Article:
Effect of mobile phase ratio
As the mobile phase, 70:30, 50:50, and 10:90% v/v acetonitrile and 10 mM ammonium acetate and 1% acetic acid in water (pH = 4.8) were used as initial composition in a gradient program. Symmetrical peaks eluted at around 5.32 (Imp-B), 6.08 (Imp-F), 9.97 (Imp-D), 11.33 (Dipyridamole), 13.6 (Imp-E), 19.67 (Imp-C), and 23.05 (Imp-A) with a good capacity factor at a 10:90% v/v ratio of acetonitrile and 10 mM ammonium acetate and 1% acetic acid in water (pH = 4.8), and it was chosen for further studies. Ionization of analytes was not affected by the mobile phase ratio.
Effect of flow rate
The flow rate range (0.5 and 0.6 ml/minute), except 0.3 ml/minute, produced symmetrical and resolved peaks with an acceptable capacity factor. For the current study, 0.5 ml/minute was chosen because it has a shorter retention time (25 minutes), better peak shapes, acceptable back pressure, and better separation of impurities from dipyridamole.
Effect of ionization source
The structures of dipyridamole and its related impurities contain abundance of nitrogen atoms that could be used for protonation. However, the full scan ESI mass spectrum contains only one major peak for [M+H]+ at m/z 525.39 (Imp-B), 481.36 (Imp-F), 461.36 (Imp-D), 505.4 (Dipyridamole), 505.63 (Imp-E), 436.29 (Imp-C), and 485.41 (Imp-A), which could be due to the first protonation drastically decreasing the basicity of all nitrogen atoms. Peak intensities were higher in ESI than in APCI, which can be attributed to the greater amount of mobile phase delivered in APCI, which reduces droplet charge leading to ionization suppression.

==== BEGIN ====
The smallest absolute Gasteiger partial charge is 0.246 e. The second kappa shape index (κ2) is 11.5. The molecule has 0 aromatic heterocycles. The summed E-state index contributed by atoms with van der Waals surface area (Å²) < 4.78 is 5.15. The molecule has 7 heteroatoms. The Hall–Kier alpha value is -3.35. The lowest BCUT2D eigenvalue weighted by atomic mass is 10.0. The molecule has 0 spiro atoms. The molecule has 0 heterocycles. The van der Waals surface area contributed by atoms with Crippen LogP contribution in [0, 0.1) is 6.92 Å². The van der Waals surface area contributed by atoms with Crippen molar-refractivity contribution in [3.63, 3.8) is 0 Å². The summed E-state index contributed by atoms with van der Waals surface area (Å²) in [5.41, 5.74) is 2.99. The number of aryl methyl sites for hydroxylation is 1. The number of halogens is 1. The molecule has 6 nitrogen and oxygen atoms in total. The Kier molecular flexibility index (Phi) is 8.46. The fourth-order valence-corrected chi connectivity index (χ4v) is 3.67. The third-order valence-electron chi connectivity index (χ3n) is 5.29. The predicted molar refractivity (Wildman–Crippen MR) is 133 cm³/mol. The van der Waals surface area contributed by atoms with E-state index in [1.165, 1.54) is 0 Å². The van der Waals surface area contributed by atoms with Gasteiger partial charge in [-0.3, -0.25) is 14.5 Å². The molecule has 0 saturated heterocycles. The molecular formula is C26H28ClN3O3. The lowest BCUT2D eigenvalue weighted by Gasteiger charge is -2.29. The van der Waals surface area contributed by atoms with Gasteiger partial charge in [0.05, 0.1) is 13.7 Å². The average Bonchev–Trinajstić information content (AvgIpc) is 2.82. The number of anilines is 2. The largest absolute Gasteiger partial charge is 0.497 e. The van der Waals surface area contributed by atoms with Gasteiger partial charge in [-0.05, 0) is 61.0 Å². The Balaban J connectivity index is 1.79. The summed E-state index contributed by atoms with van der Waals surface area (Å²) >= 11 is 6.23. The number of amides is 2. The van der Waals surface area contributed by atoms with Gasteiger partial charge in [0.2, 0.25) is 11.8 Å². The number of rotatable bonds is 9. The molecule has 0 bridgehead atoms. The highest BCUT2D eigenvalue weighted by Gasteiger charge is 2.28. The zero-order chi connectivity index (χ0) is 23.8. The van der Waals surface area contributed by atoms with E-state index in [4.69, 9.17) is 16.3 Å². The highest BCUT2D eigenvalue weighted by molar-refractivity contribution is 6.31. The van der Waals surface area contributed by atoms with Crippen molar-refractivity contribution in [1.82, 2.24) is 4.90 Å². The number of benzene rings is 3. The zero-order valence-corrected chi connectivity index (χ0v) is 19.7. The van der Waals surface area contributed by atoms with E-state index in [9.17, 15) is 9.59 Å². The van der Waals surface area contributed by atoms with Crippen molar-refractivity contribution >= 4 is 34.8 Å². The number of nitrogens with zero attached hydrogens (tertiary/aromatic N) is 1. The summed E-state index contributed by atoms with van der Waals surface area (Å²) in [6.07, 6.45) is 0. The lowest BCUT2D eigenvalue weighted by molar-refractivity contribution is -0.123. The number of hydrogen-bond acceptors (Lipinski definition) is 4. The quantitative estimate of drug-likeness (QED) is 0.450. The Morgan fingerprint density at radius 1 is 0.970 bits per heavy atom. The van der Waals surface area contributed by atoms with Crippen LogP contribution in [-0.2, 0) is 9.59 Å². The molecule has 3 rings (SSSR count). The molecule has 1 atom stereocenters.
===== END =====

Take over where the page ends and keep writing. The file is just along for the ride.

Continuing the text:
In conclusion, 0.1% formic acid/10 mM ammonium acetate in water and methanol/acetonitrile as mobile phase were unable to resolve Imp-D and dipyridamole. An aqueous solution of 1% acetic acid in 10 mM ammonium acetate and acetonitrile provided good resolution between Imp-D and dipyridamole. Also tested were BEH C18, 1.0 × 50 mm, 1.7 μ, Accucore C18, 4.6 × 50 mm, 2.6 μ, and HSS T3, 3.0 × 100 mm, 3.5 μ columns. The HSS T3, 3.0 × 100 mm, 3.5μ column provided adequate resolution for all analytes.
The system suitability parameters (System suitability section) were analyzed upon integration of the analyte peaks in chromatograms of DAD using MassLynx software. Analyte peaks were well resolved with retention times ranging from 5.32 (Imp-B) to 23.05 (Imp-A) minutes. The k’ values of the analytes’ peaks were not less than 2, as required. With 7.5 μl as injection volume, all analytes had better injector repeatability, expressed as %RSD of peak areas (n = 5 for each analyte). The resolution of all analyte peaks was found to be greater than 2, as specified. All peaks were found to be symmetrical, with tailing factors no greater than 2, as specified. Analyte retention on column was confirmed by a theoretical plate count of analyte at a specific retention time for which none of the analytes showed less than 2,000 N. The suitability of analytes for simultaneous analysis using UPLC-Q-TOF-MS method is presented in Table 2.
The LC-MS identification revealed no interferences throughout the analyte retention time range. The mean peak areas (DAD) and intensities (TIC) (n = 6; blank) at the retention ranges of the respective analytes were less than 20% of the reported LLOQ value. Table 1 presents the values for specificity of each analyte. Figures 2–4 show DAD and TIC chromatograms, as well as MS spectra for analytes of interest and a blank.
Sensitivity, linearity, and range